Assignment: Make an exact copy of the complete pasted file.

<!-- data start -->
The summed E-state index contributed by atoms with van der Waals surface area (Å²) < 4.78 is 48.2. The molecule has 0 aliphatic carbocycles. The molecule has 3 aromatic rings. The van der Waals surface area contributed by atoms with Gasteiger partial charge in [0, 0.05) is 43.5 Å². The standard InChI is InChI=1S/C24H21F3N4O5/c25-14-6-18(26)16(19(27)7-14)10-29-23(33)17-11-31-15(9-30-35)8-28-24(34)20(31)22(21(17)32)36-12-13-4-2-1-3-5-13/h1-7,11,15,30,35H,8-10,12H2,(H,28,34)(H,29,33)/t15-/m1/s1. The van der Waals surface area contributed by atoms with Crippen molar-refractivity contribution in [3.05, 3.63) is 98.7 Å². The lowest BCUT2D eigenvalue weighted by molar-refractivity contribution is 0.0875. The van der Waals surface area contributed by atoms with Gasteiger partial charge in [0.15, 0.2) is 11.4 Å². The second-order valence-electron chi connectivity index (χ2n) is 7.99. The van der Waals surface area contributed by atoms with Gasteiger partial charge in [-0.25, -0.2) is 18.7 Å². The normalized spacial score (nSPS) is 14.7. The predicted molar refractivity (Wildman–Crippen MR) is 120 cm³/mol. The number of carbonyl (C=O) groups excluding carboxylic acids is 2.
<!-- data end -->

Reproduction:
The summed E-state index contributed by atoms with van der Waals surface area (Å²) < 4.78 is 48.2. The molecule has 0 aliphatic carbocycles. The molecule has 3 aromatic rings. The van der Waals surface area contributed by atoms with Gasteiger partial charge in [0, 0.05) is 43.5 Å². The standard InChI is InChI=1S/C24H21F3N4O5/c25-14-6-18(26)16(19(27)7-14)10-29-23(33)17-11-31-15(9-30-35)8-28-24(34)20(31)22(21(17)32)36-12-13-4-2-1-3-5-13/h1-7,11,15,30,35H,8-10,12H2,(H,28,34)(H,29,33)/t15-/m1/s1. The van der Waals surface area contributed by atoms with Crippen molar-refractivity contribution in [3.05, 3.63) is 98.7 Å². The lowest BCUT2D eigenvalue weighted by molar-refractivity contribution is 0.0875. The van der Waals surface area contributed by atoms with Gasteiger partial charge in [0.15, 0.2) is 11.4 Å². The second-order valence-electron chi connectivity index (χ2n) is 7.99. The van der Waals surface area contributed by atoms with Gasteiger partial charge in [-0.25, -0.2) is 18.7 Å². The normalized spacial score (nSPS) is 14.7. The predicted molar refractivity (Wildman–Crippen MR) is 120 cm³/mol. The number of carbonyl (C=O) groups excluding carboxylic acids is 2.